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JF: What’s the most obvious benefit of a large, 29-inch wheel?

Chris Erkkila: The theory is that the larger the diameter, the more efficiently it rolls; that’s right, rolling gets easier with bigger wheels. This is the reason why the settlers in the west put large wheels on their wagons; it was much easier for them to go over ruts, wood stumps and rocks.

JF: What was your experience with last year’s rental fleet and its 29-inch wheels?

Doug Gormley: Overall, it worked out really well. There were some issues with some of our smaller riders feeling a bit awkward on the bike. One of the positives was that a 29er rolls over rough terrain very well. For somebody who is struggling to maintain momentum, these wheels can roll over features that would normally hang them up. Another advantage is that this larger wheel provides more traction and also brakes more effectively.

JF: Any downside to a 29-inch wheel?

Chris Erkkila: Well, going downhill gets you more centrifugal force with 29-inch tires, which causes the larger wheel to resist turning. Another possible drawback is that larger wheels create a longer wheelbase that makes turning in tight corners a little bit more challenging.

Doug Gormley: I agree; they are not as maneuverable. I do think there are some people who thought the bike felt a bit cumbersome and awkward at times. This is why our rental fleet will mostly be 27.5 this summer.

JF: But, I’ve also heard that larger wheels make it less likely that the rider will fly over the handlebar; is this true?

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Chris Erkkila: Ha, ha! I think the chances are really still there. Maybe just because they can roll over stuff more smoothly, you might be less prone to do it, but if you aren’t very gentle with the new, powerful, hydraulic disk brakes in front, you might still go over the handlebars!

JF: I still don’t understand which wheel performs better for downhill versus cross-country use?

Doug Gormley: Downhill riders need smaller size wheels for nimbleness and maneuverability. Today, in World Cup competition, most riders are still on 26-inch wheels, but more and more are moving to the new 27.5.

Chris Erkkila: You won’t see downhill racers riding a 29-inch, because, as Doug said, it’s less maneuverable; but he’s right, they are leaving their 26-inch for these new 27.5-inch wheels.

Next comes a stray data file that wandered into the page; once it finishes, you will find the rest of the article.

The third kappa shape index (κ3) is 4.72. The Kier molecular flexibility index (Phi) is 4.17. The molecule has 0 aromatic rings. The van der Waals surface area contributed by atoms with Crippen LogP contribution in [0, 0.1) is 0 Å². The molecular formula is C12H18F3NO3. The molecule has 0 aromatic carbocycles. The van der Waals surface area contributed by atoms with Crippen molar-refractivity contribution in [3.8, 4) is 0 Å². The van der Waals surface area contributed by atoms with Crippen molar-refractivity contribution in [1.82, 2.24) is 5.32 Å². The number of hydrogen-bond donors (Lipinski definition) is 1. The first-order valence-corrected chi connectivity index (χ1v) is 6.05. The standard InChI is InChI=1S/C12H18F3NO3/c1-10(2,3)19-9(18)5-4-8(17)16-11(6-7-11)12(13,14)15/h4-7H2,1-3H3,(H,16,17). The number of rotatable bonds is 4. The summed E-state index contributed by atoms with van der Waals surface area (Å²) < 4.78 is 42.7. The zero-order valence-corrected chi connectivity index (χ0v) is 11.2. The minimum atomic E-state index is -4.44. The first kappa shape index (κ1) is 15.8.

JF: So, are you suggesting that 27.5-inch might be a happy medium?

Chris Erkkila: From what I understand, the trend began in Europe with the “650B,” as they call the 27.5-inch over there. It was actually borrowed from road bikes, then adapted to mountain bikes and from that point forward, it was enthusiastically adopted and caught on rather quickly.

JF: Is there a reason for a holy war to settle the perfect wheel size?

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Doug Gormley: No, there are so many factors to consider that each size can be fully justified. If you’re into cross-country, 29 might be the obvious choice, but if downhill is your thing, a smaller wheel will work better. I still feel very strongly that there is no panacea, though.

JF: Have the junior riders been spared that tug of war?

Doug Gormley: If anything, there are many junior bikes that benefit from a 24-inch wheel. There are lots of factors like clearance over the top tube, rider’s weight and height that come into play in that category. There are still lots of benefits to 20, 24 an even 26-inch wheels for youngsters.

JF: Are these new 27.5-inch wheels adapted to women’s bike frames?

Chris Erkkila: When the first 29er came out, companies scrambled to place these larger wheels on existing frames, with obviously less success on women’s frames. It wasn’t always a good match. Today, with the growing popularity of 27.5-inch wheels, manufacturers have been adjusting their frame design and construction to work better with that diameter.

JF: As every ounce seems to count enormously, how is wheel design impacted by the quest for weight reduction at all cost?